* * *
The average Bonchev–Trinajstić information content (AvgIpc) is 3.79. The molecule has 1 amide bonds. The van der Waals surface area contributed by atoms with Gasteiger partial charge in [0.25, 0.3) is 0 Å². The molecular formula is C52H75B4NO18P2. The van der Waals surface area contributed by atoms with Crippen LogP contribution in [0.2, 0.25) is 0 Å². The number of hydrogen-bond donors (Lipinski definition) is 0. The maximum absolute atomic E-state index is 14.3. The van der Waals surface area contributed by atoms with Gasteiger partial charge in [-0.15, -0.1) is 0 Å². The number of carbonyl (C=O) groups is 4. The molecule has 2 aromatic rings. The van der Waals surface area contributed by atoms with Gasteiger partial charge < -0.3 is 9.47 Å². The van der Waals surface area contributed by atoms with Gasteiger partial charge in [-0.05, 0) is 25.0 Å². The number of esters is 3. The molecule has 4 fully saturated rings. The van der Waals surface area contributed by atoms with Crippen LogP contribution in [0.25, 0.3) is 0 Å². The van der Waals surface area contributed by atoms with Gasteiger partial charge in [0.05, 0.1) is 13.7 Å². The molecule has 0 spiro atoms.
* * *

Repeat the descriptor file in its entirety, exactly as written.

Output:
The average Bonchev–Trinajstić information content (AvgIpc) is 3.79. The molecule has 1 amide bonds. The van der Waals surface area contributed by atoms with Gasteiger partial charge in [0.25, 0.3) is 0 Å². The molecular formula is C52H75B4NO18P2. The van der Waals surface area contributed by atoms with Crippen LogP contribution in [0.2, 0.25) is 0 Å². The number of hydrogen-bond donors (Lipinski definition) is 0. The maximum absolute atomic E-state index is 14.3. The van der Waals surface area contributed by atoms with Gasteiger partial charge in [-0.15, -0.1) is 0 Å². The number of carbonyl (C=O) groups is 4. The molecule has 2 aromatic rings. The van der Waals surface area contributed by atoms with Gasteiger partial charge < -0.3 is 9.47 Å². The van der Waals surface area contributed by atoms with Gasteiger partial charge in [-0.05, 0) is 25.0 Å². The number of esters is 3. The molecule has 4 fully saturated rings. The van der Waals surface area contributed by atoms with Crippen LogP contribution in [0.25, 0.3) is 0 Å². The van der Waals surface area contributed by atoms with Gasteiger partial charge in [0.05, 0.1) is 13.7 Å². The molecule has 0 spiro atoms.